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Capturing Hubble

Since its launch into space on April 24, 1990, the Hubble Space Telescope has had a incredible history (some of it with the Adler!)  To many, it seemed that the Hubble began as a costly failure (some reporters joked that the Hubble needed glasses). What it actually needed was a lens transplant, so NASA came up with the Corrective Optics Space Telescope Axial Replacement (COSPAR) and it turned out to be an incredible success! (Figure 1)  


(Figure 1 ) Hubble image of spiral galaxy M100 before (left) and after (right) the first servicing  mission.

(Figure 1 ) Hubble image of spiral galaxy M100 before (left) and after (right) the first servicing  mission.

During its 23-year operational history, the Hubble became the workhorse of the astronomical community and a source of stunning and compelling photos for the rest of us.  Meanwhile, hundreds of aspiring young astronomers used this amazing resource in research projects to obtain their Ph.D.'s. 

This 94.5-inch (2.4-meter) telescope enables astronomers to see objects near the horizon of the Universe more than 13 billion light years away – objects so far away that their light began its long journey to Earth less than 500 million years after the Big Bang.

Throughout the first Hubble servicing mission in 1993, the Adler staff kept the building open all night for 5 nights running to enable members and the public to watch the nail-biting capture, the many space walks, and release of the massive telescope over NASA TV.  Using the raw videotape of the mission captured during those long nights, I recall compiling a video of the amazing event once sold in the planetarium store.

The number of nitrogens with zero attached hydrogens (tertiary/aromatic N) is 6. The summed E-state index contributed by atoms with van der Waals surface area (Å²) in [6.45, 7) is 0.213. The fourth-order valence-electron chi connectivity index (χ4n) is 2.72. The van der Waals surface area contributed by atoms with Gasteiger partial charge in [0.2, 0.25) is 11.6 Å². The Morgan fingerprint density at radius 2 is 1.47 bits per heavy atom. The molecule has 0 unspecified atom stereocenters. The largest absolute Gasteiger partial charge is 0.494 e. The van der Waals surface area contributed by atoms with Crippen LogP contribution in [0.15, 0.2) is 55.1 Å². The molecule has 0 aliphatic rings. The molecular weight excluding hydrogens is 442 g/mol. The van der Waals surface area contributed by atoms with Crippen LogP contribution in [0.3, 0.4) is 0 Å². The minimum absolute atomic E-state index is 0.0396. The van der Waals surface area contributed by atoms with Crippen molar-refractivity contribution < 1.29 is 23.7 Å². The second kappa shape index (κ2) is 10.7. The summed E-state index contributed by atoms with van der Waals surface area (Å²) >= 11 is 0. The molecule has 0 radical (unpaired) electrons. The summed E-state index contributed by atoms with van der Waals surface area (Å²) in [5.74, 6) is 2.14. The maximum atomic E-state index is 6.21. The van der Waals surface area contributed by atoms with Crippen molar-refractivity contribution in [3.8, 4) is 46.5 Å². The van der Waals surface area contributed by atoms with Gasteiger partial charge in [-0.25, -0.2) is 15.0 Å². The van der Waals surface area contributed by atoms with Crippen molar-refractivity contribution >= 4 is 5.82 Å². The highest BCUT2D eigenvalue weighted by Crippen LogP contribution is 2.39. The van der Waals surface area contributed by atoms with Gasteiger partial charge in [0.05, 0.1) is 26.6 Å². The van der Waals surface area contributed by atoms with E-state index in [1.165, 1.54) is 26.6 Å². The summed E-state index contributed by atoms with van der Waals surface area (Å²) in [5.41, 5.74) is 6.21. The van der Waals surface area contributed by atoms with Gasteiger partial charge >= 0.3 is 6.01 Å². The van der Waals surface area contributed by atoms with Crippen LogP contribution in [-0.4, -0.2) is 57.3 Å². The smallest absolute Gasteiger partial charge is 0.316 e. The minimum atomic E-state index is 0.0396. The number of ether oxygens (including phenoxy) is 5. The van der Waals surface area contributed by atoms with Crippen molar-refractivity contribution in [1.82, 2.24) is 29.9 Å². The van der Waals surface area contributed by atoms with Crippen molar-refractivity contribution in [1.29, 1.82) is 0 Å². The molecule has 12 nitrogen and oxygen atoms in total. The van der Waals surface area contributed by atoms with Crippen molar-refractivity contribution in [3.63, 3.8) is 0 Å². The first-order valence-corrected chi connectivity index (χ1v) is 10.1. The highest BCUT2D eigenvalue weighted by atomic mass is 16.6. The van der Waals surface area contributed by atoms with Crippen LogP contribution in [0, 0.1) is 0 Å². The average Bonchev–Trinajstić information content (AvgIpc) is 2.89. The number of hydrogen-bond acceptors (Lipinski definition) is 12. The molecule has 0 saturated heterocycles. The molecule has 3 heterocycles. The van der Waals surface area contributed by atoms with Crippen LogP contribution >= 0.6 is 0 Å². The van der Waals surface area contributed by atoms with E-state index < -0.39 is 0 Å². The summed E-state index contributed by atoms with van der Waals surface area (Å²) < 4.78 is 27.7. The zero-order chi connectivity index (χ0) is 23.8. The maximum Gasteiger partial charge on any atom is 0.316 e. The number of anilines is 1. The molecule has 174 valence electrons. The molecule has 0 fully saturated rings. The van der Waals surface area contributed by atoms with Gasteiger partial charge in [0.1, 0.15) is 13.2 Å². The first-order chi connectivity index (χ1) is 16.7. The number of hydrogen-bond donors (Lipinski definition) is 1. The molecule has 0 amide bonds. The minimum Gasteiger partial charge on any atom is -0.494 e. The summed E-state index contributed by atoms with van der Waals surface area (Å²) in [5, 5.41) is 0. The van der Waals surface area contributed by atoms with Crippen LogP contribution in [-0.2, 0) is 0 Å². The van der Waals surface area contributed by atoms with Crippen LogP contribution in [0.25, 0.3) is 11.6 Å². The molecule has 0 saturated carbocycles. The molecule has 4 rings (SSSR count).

A former Adler student participated in three of the five Hubble servicing missions,  Dr. John Grunsfeld, currently NASA’s Associate Administrator for the Science Mission Directorate.  While in high school Dr. Grunsfeld enrolled in the Adler’s Astroscience Workshop (ASW) program, and later received his Ph.D. in Astronomy from the University of Chicago.  Interestingly, his grandfather, Ernest Grunsfeld Jr., was the architect of the Adler 1930 building.

One of my favorite Hubble images is a 48-image mosaic of a star forming region of dust and glowing gas 7,500 light years from Earth called the Eta Carinae Nebula.  This nebula is featured as a 20-megapixel mosaic across the tiled wall display in Adler’s Space Visualization Lab, and contains some unusual dusty silhouettes produced by dust in front of glowing gas clouds – I call this one the “Running Man” (Figure 2).

(Figure 2) Eta Carinae Nebula (partial). “Running Man” silhouette.

(Figure 2) Eta Carinae Nebula (partial). “Running Man” silhouette.

This mosaic was taken with Hubble’s Advanced Camera for Surveys. The Hubble images were taken in the light of neutral hydrogen. Color information was added with data taken at the Cerro Tololo Inter-American Observatory in Chile. Red corresponds to sulfur, green to hydrogen, and blue to oxygen emission.

Check out more images taken with the Hubble Space Telescope.

Don't miss Adler After Dark on Thursday, March 21. This month's theme is Capturing Hubble and we want you to help us celebrate Hubble’s legacy! We'll be showcasing  Saving Hubble, a powerful documentary that charts Hubble’s story, along with Hubble-related programs, our special cocktail “The Fuzzy Astronaut,” and beats by DJ sHaDe and DJ MassTransit. 

Larry Ciupik is an Astronomer and Director of the Doane Observatory at the Adler Planetarium. 

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